I have held college rankings in disdain for years. They are reductionist to an extreme, measuring the easy-to-measure elements that differentiate one college from another and, because the metrics are mathematical, yielding a seemingly exact numeric differentials among colleges and universities that are, upon close inspection, inconsequential. For example, the differences between the top ranked and second ranked college in one category (say, engineering schools) may not be the same as in another category (say art schools) and the numeric difference between the third and fourth ranked college may be do different than the difference between the fourth and sixteenth ranked college within a category.
Despite my misgivings about rankings, it is evident from the sales of US News And World Report experienced when it published it’s annual ratings that most Americans love them… and based on the way colleges respond to the rankings it is evident they are valued by prospective students and their parents. I do believe, however, that the US News And World Report rankings are seldom deal-breakers or deal-makers when it comes to students making their final decision. It may save a cross country trip to visit a campus, but I doubt that a student with acceptances to two or three schools refers to them to make his or her final decision… but it DOES sell magazines and it DOES generate lots of faculty room and coffee-clatch conversation and, if a college is highly rated, generates lots of calls and mailings to alumni.
Given my misgivings I was dismayed when I read that President Obama is advocating a rating system for colleges that incorporates some kind of cost/benefit analysis… and… in response to this emerging trend from the US government and the profits realized by U S News and World Report more and more media outlets are jumping on the rating bandwagon, including Money Magazine. Kevin Carey reported on this development an article that appeared in Tuesday’s NYTimes Upshot section… and the title of the article tells you all you need to know about the rating system: “Building a Better College Rating System. Wait! Babson Beat Harvard!” With an undergraduate degree from Drexel University and two graduate degrees from the University of Pennsylvania I can testify to the fact that there is NOT that much difference in rigor between a “middle tier” university and an “elite” Ivy League school… and I can also testify to the fact that what separates the two institutions defies a simplistic mathematical metric like “earnings after 10 years” no matter how sophisticated the weighting of various exogenous factors…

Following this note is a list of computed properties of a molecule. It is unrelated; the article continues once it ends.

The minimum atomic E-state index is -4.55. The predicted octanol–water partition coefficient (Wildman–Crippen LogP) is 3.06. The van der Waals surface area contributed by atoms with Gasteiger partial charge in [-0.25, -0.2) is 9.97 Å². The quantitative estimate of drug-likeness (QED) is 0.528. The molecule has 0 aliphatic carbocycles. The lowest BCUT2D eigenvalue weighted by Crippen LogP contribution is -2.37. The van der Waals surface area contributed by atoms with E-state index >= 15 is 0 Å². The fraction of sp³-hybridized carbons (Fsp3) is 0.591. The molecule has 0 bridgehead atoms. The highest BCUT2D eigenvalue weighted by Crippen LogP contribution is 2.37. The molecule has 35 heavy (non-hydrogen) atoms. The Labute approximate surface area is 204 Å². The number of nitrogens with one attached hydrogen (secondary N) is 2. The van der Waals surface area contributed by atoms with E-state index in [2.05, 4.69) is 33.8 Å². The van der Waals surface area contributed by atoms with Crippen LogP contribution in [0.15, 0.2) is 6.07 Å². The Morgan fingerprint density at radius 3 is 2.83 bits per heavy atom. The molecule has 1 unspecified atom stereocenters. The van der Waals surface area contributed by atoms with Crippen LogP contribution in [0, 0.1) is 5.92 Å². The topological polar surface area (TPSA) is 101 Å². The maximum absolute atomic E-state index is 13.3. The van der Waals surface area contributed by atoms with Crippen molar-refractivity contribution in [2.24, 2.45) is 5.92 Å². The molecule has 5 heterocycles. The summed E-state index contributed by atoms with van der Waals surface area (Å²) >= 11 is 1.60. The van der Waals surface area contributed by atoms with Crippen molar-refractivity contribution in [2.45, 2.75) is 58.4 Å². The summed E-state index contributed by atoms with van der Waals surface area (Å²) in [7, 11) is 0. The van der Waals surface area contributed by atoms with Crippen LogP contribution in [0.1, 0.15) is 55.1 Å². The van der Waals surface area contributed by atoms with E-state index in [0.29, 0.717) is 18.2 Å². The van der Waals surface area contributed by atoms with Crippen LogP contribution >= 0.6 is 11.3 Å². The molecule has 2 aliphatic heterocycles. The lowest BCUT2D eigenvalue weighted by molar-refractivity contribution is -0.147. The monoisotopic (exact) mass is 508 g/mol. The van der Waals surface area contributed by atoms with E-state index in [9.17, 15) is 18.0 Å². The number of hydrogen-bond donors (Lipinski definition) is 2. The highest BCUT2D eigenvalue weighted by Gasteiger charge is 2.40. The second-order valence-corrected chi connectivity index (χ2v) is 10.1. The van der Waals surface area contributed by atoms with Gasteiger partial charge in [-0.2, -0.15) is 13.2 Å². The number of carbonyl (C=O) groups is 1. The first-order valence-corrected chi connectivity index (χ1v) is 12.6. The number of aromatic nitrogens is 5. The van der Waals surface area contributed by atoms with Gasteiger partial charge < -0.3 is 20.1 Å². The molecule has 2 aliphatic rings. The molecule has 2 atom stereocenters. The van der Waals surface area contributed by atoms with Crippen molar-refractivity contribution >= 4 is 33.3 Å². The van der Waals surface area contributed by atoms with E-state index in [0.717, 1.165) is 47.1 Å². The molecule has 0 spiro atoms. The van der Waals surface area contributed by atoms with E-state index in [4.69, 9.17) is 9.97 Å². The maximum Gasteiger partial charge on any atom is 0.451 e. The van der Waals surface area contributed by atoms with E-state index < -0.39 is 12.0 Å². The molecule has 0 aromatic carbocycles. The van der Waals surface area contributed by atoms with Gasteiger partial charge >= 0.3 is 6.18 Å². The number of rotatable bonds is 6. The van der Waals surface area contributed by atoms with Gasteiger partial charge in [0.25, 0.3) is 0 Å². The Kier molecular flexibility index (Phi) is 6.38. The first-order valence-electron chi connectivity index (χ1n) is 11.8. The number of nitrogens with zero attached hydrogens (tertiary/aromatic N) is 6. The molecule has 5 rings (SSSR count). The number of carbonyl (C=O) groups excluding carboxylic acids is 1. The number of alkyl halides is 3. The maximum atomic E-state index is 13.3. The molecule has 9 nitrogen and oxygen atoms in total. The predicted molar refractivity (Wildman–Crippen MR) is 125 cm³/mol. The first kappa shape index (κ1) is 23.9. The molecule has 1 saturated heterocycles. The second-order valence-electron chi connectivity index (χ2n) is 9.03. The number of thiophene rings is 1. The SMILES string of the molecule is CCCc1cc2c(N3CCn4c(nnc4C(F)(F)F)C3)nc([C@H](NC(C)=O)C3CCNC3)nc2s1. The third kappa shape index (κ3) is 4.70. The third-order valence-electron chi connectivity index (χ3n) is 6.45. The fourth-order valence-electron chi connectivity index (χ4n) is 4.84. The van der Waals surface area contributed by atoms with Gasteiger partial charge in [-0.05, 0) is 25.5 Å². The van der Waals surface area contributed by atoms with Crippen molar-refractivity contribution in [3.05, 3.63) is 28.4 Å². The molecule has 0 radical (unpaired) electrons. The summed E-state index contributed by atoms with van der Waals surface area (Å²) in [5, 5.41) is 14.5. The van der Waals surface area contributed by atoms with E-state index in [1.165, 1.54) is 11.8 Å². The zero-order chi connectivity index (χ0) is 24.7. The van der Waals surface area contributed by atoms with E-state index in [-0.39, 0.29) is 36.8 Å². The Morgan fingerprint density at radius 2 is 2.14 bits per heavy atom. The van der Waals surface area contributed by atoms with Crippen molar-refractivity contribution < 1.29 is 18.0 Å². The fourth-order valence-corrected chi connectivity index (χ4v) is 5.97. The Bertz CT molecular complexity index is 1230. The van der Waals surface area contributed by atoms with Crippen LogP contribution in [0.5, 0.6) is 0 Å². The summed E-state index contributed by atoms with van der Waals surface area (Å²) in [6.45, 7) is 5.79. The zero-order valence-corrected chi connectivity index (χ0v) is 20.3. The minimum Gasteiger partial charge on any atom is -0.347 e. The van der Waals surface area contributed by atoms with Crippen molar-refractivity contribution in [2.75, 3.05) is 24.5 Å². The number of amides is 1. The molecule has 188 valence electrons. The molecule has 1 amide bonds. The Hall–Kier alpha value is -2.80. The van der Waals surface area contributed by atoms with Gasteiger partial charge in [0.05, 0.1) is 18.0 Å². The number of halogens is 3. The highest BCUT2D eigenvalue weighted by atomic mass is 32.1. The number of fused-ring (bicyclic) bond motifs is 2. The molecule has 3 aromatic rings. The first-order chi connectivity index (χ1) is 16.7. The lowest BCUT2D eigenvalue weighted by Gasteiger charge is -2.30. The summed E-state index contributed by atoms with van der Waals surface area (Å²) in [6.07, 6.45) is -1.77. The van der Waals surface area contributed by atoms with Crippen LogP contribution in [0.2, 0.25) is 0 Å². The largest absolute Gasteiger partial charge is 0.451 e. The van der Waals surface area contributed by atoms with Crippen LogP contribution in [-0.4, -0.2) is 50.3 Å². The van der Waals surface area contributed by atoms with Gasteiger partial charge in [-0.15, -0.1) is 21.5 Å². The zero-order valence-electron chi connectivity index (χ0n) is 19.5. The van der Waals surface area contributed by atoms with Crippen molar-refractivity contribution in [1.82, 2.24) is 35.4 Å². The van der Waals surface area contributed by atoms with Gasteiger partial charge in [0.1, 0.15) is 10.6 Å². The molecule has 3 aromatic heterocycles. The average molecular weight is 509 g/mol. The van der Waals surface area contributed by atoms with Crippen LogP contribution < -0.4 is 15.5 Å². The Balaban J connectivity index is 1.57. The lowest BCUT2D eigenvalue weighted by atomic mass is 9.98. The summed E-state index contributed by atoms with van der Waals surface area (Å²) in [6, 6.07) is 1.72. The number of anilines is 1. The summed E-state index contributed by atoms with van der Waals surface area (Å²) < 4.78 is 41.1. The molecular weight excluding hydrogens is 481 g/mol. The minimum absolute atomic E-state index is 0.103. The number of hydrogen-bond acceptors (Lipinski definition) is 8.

Measuring quality is a difficult proposition and, in my judgment, not worthwhile. But it is relatively easy to identify and regulate institutions that mislead prospective entrants, fail to support enrolled students, employ unqualified and/or underpaid staff that turn over frequently, and have abysmal graduation rates. The time and money spent developing arcane statistical calculations to create gradations between good and excellent schools would be better spent aggressively monitoring those institutions that are profiteering at the expense of gullible students.
Todday’s NYTimes Magazine features an article by Elizabeth Green titled “Why Do Americans Stink At Math?”, an article well worth reading because it provides a good description of what it would take to make Americans perform at a higher level but an article that underemphasizes or overlooks some of the subtle reasons that contribute to our deficiencies.
Ms. Green contrasts the Japanese methods of teaching mathematics with those used in the US, focussing on Akihiko Takahashi, an education reformer from Japan, and Takeshi Matsuyama, an elementary teacher affiliated with a university-based lab school who was his mentor. Together, they transformed mathematics instruction in Japan. Like Deming before them, Takahashi and Matsuyama implemented the recommendations of US experts, recommendations that our country rejected because they did not fit the hierarchical “factory model” of management that blinds us to new and different ways of thinking. Surprisingly Ms. Green overlooked the parallel to Deming’s experience, which mirrored that of Takahashi and Matsuyama and continues to limit our ability to innovate.